The core human resource (HR) functions, as identified by the Society for Human Resource Management, are: strategic management, workforce planning and employment, human resource development, employee and labor relations, and risk management. Survey research is often used in each area to conduct a needs assessment, elicit opinions, and quantify numbers.
Strategic Management is described as working with others in the organization to identify goals and provide quality goods and services. HR professionals use survey research to gather information used to inform strategic direction for functional areas and the organization as a whole. This often includes conducting an analysis of internal strengths and weaknesses as well as an analysis of opportunities and threats from the external environment to inform subsequent action.
HR professionals work with managers to assess whether all necessary resources are available to meet stated goals. Survey Questionnaires are used to gather information about what is working and what is not, what needs to change and how. This results in strategic knowledge.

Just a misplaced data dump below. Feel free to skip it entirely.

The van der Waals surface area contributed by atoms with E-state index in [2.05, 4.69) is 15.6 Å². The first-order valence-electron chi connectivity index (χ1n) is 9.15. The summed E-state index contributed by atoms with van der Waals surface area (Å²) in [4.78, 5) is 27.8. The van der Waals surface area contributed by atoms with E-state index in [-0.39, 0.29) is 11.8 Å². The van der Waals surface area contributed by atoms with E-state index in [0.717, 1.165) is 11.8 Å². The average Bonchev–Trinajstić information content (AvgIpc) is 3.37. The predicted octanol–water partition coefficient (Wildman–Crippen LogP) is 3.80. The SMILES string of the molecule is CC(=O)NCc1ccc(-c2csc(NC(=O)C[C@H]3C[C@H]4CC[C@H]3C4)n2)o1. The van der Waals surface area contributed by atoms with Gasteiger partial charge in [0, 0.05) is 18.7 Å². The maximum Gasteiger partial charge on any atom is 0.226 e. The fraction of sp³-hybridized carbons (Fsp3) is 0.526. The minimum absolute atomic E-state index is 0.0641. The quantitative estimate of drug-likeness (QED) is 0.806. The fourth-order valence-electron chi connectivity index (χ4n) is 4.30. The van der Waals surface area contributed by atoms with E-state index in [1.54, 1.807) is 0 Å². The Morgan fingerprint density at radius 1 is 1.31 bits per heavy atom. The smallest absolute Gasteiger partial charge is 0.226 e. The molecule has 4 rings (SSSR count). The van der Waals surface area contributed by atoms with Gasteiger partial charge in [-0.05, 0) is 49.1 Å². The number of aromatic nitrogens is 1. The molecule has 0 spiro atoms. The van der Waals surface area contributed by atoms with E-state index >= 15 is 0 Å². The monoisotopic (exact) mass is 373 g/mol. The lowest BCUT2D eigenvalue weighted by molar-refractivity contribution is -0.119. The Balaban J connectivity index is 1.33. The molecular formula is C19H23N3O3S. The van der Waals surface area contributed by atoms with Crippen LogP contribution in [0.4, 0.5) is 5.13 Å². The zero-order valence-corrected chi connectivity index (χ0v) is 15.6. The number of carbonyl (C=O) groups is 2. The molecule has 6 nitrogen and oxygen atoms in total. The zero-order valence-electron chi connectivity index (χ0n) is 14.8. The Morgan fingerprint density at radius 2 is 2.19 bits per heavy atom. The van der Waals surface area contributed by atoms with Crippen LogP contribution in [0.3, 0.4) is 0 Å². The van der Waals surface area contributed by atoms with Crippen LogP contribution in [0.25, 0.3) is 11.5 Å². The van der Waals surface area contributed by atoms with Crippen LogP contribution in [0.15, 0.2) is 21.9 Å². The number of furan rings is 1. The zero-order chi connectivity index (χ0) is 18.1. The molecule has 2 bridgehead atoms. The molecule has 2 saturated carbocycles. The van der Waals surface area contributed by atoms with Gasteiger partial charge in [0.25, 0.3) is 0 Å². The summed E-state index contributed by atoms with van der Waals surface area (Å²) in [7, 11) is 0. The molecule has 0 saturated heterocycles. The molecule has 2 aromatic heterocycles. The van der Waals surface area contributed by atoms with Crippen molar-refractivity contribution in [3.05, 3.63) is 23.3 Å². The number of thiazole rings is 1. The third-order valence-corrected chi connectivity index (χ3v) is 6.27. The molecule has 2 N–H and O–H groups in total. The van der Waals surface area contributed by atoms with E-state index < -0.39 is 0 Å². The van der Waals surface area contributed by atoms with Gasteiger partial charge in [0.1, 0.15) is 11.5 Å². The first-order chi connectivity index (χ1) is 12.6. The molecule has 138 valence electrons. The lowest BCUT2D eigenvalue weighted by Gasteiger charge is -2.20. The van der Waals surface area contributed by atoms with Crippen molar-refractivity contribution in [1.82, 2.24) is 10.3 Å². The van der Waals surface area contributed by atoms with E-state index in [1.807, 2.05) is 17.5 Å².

An organization’s success depends on the degree to which every individual succeeds. Organizations with a strategic approach to HR management view individuals as a vital asset, a competitive advantage to organizational effectiveness. To ensure success, HR professionals and managers use questionnaires (online or on paper or by telephone), focus groups, and interviews to gather and analyze information to plan and implement a direction that aligns with corporate strategy.
Workforce Planning and Employment is described as identifying jobs that capture employee tasks, recruiting, and selecting desirable employees.
The new HR director of a not-for-profit museum employing 150 people used a 32-item questionnaire to discover the degree to which employees and managers were complying with policies and procedures during the recruitment and selection process. The questionnaire provided opportunities for confidential responses and encouraged honest responses, as opposed to an interview, which might have generated responses that were socially desirable.
Were managers posting a position internally for a week before advertising outside?
Were they able to identify illegal questions and legal questions permitted during interviews?
Were managers able to articulate an accurate understanding of key employment laws such as the Age Discrimination in Employment Act, Title VII of the Civil Rights Act of 1964, the Family and Medical Leave act and the Americans with Disabilities Act?